Belarus’ Anton Yeroma is the man behind Difleger, a post metal project that is self-described as drawing influence “from many different sources of inspiration”. This is vivid upon first listen of Black Whales; there is a lot going on here and while its attempts at crafting out an eclectic piece of work are admirable, it ends up becoming muddled and unfocused.
Czech based Cult Of Fire may not be the most familiar of names just yet, but मृत्यु का तापसी अनुध्यान will surely be the album that introduces them to a wider audience. Already the band are on their second full length in as many years and already they have created the kind of buzz that most groups can only dream of. Is it warranted? Heck yes it is. मृत्यु का तापसी अनुध्यान is a work of extremely intense proportions and the European’s do much to push black metal further from its core and out into the more exotic tones of Eastern influence. Adorned by an incredible rendition of the Hindu Goddes Kali, मृत्यु का तापसी अनुध्यान works a magical tone into its more standard black metal patterns and introduces passages of sitar as well as some truly fantastic chants into a palette of sounds that are as broad as they are divine.
One often finds that the dark ambient genre – while no less diverse than any other field of music, in terms of the variety and number of its artists – has a tendency to over-invoke the concepts of “cold” and “infinite” to the extent that many recordings can seem indistinguishable from one another ( I hasten to add that, as a fan of the genre, I rather enjoy its preoccupation with sprawling voids and cosmic timelessness.) Fortunately, however, there is life in this dark universe, swirling in the grand designs of Michael Page’s Sky Burial.
Return to the Source: A Dereliction of Beauty is the eleventh full-length Sky Burial release and Page’s second one this year after the well-received Pas The Sarvering Gallack Seas And Flaming Nebyul Eye (Obfuscated Records). Return’s lone 48-minute track diverges from the ecstatic trajectory charted on Pas the Sarvering – the familiar dynamism remains, but the overall tone is formidably darker, vertiginous, and unsettling. All of Page’s releases exude a powerful elemental quality, but this one is aptly named given that its effects are primal, humbling, and occasionally terrifying.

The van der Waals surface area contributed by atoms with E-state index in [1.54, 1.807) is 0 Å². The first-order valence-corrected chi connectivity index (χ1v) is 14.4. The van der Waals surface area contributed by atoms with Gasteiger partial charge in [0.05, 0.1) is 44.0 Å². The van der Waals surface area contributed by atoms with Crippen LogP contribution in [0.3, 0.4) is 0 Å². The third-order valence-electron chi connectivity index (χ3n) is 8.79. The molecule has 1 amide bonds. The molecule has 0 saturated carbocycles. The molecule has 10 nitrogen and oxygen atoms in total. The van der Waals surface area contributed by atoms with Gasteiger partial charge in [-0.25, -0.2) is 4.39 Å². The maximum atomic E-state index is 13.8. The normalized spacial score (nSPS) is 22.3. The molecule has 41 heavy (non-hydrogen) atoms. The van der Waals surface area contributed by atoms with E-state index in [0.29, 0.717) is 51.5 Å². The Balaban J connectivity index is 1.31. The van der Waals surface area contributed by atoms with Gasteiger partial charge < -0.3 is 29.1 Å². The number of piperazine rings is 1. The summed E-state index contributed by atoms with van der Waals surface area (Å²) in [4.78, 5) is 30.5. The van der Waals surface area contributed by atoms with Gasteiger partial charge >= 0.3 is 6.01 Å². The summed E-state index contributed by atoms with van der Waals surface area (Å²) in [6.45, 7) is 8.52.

It took me a fair few listens of this album to get even the slightest understanding of anything that was going on, but now it probably rates as one of the best albums I’ve ever heard. Inaccessible is a gross understatement. Portal play impenetrable, brutal, fucking crazy music that commonly gets referred to as death metal but sounds absolutely nothing like most death metal I’ve ever heard. Waaaay down-tuned guitars spew just unrecognisable streams of noisy murk that is actually impossibly technical (once you start to realise what is actually going on, after about listen six), drums hammer and blast like armies of mammoths using jackhammers and wrecking balls to fight each another, and the vocals sound like the battle cries of some fucking alien beast that lives deep underwater. This whole album sounds like it came from the ocean floor, or a world made entirely of concrete, or two massive spaceships colliding. Clearly I can come up with no shortage of hyperbole when it comes to this album and it all gets nowhere near conveying the indescribably heavy reality of this colossus.